We were sitting by an open doorway close to the ladies room and when the presentation started we kept hearing strange sounds coming from the hallway. They were vocalizations but not utterances. S and I both looked over at the doorway the third time one erupted and she finally got up to investigate and it turned out that there was a deaf woman in the hallway communicating with an interpreter. S wanted to see what was going on so she could know what she was getting annoyed at but I just stayed in my seat and painted a picture in my mind of what could possibly be going on.

I was hesitant to investigate because when I 21 and in the MTC I was brushing my teeth in the community bathroom and I heard someone in the stalls heaving and throwing up behind me. Now emotions run pretty high in the MTC, especially in the sister's dorm and the food there isn't so easy on people's systems so I wasn't too surprised. What concerned me is that it continued for about 5 minutes. And later that night I was walking by the bathroom door and heard the same thing and I realized that whoever was in the stall wasn't ill, she was making herself throw up. However, I did nothing. I said nothing. I just realized how sick this girl was and kept walking. Two days later the other 5 sisters in my district were talking about it and how the girl went home. The whole floor knew about it apparently but I still feel bad for doing nothing. Not approaching the girl, not approaching my coordinating sisters, nothing. I suppose every time I've tried to approach someone that's struggling in their disease I've been snapped at or worse so I've learned to keep my distance. But it's not out of respect like I tell myself it is, its out of fear. She needed help and I did nothing.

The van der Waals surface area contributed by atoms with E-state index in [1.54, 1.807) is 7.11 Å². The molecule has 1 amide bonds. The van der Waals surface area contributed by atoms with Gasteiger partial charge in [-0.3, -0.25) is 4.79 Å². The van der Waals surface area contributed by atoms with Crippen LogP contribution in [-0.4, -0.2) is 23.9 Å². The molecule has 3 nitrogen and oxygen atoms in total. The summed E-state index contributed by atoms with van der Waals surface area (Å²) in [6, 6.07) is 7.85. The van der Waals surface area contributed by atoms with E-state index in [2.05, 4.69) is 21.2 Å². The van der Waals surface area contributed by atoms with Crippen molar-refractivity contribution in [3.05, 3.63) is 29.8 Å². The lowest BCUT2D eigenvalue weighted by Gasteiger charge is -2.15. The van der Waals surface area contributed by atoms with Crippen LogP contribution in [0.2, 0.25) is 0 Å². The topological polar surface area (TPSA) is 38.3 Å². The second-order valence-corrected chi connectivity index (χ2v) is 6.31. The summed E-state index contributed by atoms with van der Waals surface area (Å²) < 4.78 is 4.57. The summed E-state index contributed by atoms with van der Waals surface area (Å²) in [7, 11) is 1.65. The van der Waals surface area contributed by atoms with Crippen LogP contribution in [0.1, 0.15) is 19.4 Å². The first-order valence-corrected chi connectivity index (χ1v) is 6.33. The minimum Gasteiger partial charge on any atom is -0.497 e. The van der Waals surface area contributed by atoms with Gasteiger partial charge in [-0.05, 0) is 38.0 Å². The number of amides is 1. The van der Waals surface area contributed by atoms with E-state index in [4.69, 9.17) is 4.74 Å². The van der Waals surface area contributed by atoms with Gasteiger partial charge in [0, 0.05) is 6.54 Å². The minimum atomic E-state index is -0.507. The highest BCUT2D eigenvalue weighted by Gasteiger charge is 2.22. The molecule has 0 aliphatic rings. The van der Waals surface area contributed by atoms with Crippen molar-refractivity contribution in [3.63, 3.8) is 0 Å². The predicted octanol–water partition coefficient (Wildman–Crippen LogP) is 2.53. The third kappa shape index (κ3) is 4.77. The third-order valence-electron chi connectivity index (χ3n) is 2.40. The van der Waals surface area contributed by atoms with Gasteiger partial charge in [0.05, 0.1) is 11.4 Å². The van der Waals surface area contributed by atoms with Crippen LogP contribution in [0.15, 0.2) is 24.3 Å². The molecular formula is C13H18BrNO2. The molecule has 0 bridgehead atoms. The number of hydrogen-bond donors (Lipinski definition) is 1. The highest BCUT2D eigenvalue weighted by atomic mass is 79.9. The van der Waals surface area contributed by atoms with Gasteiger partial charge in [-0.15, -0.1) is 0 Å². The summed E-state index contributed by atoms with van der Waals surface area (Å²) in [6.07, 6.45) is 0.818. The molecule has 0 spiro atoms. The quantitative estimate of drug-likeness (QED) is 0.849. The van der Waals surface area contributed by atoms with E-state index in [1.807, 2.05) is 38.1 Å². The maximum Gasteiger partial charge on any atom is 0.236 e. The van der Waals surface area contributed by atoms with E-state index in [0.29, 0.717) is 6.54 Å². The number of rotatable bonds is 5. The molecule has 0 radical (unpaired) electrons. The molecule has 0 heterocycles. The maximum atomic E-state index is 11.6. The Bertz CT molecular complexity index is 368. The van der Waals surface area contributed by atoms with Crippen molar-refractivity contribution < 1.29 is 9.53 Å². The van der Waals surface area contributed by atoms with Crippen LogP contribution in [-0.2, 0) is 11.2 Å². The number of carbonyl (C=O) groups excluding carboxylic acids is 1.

So I suppose that's a secret. I'm a wimp.

I better go tell a 1000 people.


Quixotic Healer said...

So interesting. I love that site, there is something special about each secret, even the ones I consider "bad." It's funny, I'm still so glad to read them.

I guess I just can't help rejoicing in honesty.

--I'm a coward. That's one of my secrets. I remember when my brother had his heart broken. I woke up in the middle of the night to his wracking sobs. I'd never seen/heard him cry before. I lay in bed and did nothing. Eventually, my mom woke up and went to him, but that situation is one I've found myself in often. I don't like intruding, but mostly I'm afraid to deal with sadness/anger/fear or other uncomfortable things.

....hmmm. And I thought I didn't have any deep secrets.

Liz W. said...

Post Secret is such an interesting concept.

I've always wondered if telling a secret really has the effect people are expecting.

I should probably tell one to see what happens...